Growing Peach Trees in Hot Climates: What Do I Need to Know?

Closeup image of a ripe, mostly red peach on a tree.

There are definite bonuses to gardening in a climate with mild winters (love that early spring!). But there are some serious disadvantages, too – particularly when growing fruit trees. Many fruit trees need a period of cold to produce fruit. Peach trees are no exception – they need a certain number of “chill hours” (the amount of time spent between 32° and 45°F) to complete the fruiting cycle.

Luckily, horticulturalists and plant geneticists have developed peach varieties that are adapted to growing in warm climates. But what other issues might extreme heat cause? I may not be able to stay cool all summer, but how can I keep my peach tree from stressing in the heat?

To grow peaches in hot climates, choose peach cultivars that need fewer chill hours and can be harvested before the extreme heat of summer. Mitigate heat stress with regular deep watering, shading, whitewashing the trunk, and mulching.

There are many ways to help peach trees thrive, and those growing in hot climates may need a little extra TLC. Read on to find out how to choose, plant, and care for your peach tree through even the worst hot weather. Those delicious fresh-picked peaches are worth a little sweat.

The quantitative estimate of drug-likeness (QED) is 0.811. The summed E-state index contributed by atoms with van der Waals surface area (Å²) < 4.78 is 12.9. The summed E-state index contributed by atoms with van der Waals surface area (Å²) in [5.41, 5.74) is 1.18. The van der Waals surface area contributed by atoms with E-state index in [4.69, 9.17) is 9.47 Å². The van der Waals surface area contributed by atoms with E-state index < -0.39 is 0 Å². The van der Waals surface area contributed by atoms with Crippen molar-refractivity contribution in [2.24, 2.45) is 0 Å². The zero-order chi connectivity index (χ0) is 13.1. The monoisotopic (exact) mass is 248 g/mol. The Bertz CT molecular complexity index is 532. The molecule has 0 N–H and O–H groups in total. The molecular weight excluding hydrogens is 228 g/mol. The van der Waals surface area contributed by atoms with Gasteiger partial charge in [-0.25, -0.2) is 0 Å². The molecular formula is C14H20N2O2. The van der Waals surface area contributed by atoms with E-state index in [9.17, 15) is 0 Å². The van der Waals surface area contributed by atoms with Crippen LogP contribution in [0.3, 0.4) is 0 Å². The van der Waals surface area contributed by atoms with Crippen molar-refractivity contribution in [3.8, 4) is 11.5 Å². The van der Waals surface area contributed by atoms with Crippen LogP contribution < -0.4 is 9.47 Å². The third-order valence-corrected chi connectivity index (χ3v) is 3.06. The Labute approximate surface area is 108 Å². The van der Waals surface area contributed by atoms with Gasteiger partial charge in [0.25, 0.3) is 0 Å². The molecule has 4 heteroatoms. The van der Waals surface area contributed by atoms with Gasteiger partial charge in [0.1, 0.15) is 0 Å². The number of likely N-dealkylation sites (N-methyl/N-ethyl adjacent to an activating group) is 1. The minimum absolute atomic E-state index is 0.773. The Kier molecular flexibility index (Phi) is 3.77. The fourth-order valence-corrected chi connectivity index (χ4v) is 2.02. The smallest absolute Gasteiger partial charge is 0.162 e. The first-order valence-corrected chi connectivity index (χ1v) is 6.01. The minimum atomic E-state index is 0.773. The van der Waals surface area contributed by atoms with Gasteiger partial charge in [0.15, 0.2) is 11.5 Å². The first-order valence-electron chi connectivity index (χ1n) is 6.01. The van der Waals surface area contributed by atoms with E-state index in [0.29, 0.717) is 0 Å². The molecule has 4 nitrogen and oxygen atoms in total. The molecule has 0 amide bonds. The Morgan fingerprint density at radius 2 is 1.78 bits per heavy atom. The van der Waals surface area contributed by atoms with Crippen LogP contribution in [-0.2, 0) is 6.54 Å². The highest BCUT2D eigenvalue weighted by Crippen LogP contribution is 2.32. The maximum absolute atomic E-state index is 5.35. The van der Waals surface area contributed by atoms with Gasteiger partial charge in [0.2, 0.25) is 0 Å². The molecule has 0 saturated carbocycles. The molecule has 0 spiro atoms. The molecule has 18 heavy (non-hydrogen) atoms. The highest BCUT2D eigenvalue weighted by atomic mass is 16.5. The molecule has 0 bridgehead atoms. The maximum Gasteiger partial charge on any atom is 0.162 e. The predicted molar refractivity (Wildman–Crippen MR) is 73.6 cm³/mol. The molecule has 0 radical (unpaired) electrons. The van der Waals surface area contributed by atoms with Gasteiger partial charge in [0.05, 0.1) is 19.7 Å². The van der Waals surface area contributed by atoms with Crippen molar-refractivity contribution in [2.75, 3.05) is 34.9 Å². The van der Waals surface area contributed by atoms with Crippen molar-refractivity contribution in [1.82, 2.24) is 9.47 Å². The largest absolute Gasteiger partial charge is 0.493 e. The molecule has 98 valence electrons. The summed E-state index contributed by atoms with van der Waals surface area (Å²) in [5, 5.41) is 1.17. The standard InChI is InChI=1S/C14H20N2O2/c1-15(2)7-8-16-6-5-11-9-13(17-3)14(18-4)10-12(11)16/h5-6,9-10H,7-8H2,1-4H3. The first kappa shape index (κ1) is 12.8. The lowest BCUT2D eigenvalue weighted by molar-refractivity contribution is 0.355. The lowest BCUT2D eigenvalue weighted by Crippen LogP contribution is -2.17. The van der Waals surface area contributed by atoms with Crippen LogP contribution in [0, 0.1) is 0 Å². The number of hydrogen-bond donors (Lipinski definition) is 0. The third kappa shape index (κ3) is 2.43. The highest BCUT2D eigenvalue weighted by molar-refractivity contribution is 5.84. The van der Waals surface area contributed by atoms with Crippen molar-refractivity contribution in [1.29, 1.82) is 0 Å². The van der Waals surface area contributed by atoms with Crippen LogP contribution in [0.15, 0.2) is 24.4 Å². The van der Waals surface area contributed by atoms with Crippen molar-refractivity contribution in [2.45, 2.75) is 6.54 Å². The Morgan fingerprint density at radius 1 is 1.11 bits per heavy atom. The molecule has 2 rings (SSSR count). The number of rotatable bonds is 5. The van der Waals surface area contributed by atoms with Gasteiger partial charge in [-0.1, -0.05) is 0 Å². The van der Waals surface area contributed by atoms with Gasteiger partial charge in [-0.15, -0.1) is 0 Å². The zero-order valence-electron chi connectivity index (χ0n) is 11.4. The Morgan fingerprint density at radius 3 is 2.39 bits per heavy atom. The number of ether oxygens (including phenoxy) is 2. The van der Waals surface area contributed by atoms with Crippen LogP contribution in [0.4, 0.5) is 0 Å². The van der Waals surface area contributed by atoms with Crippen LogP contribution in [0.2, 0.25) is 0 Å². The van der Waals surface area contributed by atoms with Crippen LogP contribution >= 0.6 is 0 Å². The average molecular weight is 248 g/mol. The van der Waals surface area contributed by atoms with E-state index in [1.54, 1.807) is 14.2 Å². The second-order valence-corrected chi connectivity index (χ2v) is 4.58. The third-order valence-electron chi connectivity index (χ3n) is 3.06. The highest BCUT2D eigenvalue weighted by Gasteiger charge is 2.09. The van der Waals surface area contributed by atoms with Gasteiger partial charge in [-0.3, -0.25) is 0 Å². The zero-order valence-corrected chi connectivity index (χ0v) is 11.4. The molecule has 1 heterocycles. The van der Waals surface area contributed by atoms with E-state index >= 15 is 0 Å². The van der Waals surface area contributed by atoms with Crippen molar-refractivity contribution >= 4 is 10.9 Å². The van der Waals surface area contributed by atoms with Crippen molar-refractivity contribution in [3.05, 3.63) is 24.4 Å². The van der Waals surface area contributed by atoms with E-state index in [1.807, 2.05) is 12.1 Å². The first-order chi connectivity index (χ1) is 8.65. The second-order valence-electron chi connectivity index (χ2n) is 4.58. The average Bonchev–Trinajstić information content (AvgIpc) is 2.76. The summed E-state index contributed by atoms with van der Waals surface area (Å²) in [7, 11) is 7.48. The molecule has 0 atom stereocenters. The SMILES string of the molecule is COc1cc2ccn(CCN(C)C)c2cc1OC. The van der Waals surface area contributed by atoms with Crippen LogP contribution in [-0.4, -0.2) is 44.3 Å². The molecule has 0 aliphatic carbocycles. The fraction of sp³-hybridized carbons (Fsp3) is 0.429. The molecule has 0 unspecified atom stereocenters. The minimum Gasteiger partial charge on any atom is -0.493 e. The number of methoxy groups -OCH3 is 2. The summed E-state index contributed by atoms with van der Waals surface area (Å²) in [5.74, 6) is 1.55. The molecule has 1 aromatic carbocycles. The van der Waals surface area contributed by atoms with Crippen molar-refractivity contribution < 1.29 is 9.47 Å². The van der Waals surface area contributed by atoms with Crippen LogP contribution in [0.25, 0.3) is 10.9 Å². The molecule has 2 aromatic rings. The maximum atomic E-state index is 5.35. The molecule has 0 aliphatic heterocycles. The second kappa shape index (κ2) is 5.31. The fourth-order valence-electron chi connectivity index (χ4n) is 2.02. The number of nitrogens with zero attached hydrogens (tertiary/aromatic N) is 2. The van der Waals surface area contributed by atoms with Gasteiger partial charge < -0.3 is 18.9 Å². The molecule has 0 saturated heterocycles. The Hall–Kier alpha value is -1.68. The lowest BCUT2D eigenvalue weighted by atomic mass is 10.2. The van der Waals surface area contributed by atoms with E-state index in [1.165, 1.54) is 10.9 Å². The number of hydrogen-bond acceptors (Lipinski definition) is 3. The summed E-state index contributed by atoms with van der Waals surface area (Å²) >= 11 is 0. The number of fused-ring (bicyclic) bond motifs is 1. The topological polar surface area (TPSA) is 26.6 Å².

Choosing the Right Peach Tree for the Heat

If you live in an area with mild winters, it’s essential to plant peach varieties with chill-hour requirements that correspond to the average chill hours for your area. For more details about chill hours for peaches and how to find out your area’s average, read The Best Low-Chill Peach Trees for Warm Climates.

Image of hundreds of ripe orange peaches.

Low-chill peaches are not necessarily the same as heat-tolerant peaches. Some peach cultivars have a relatively high chill-hour requirement and are well suited to colder climates, but are still considered heat tolerant (such as ‘Sentinel’).

Peach trees grown in very hot, humid areas will experience more insect and disease pressure than those in temperate zones. The greater susceptibility to diseases and pests may mean the tree’s lifespan will be somewhat shorter.

Pests and disease can be managed with a regular spray schedule, however, and the resulting peaches will be well worth the effort. Check out my article about dormant peach tree spraying for all the how-to info you need.

In hot climates, consider choosing an early-fruiting peach variety. Peaches can be ready for harvest anywhere from May to August, depending on the cultivar. Selecting a variety that fruits early means the peaches will ripen before the heat of midsummer arrives and stresses the tree. Just be sure to double-check your last frost date – a late frost can kill early spring buds and ruin that year’s peach crop.

TIP: Choose an early-ripening peach variety so the fruit is ready to pick before the intense heat of summer.

Signs of a heat-stressed peach tree include: wilting, yellowing, or dropping leaves, dried leaf edges, cupping or rolled leaves, and scorching or blistering of the fruit. Just like humans, fruit trees can get sunburned, and excessive heat leads the tree to lose more water than it takes in.

Planting Peach Trees in Hot Climates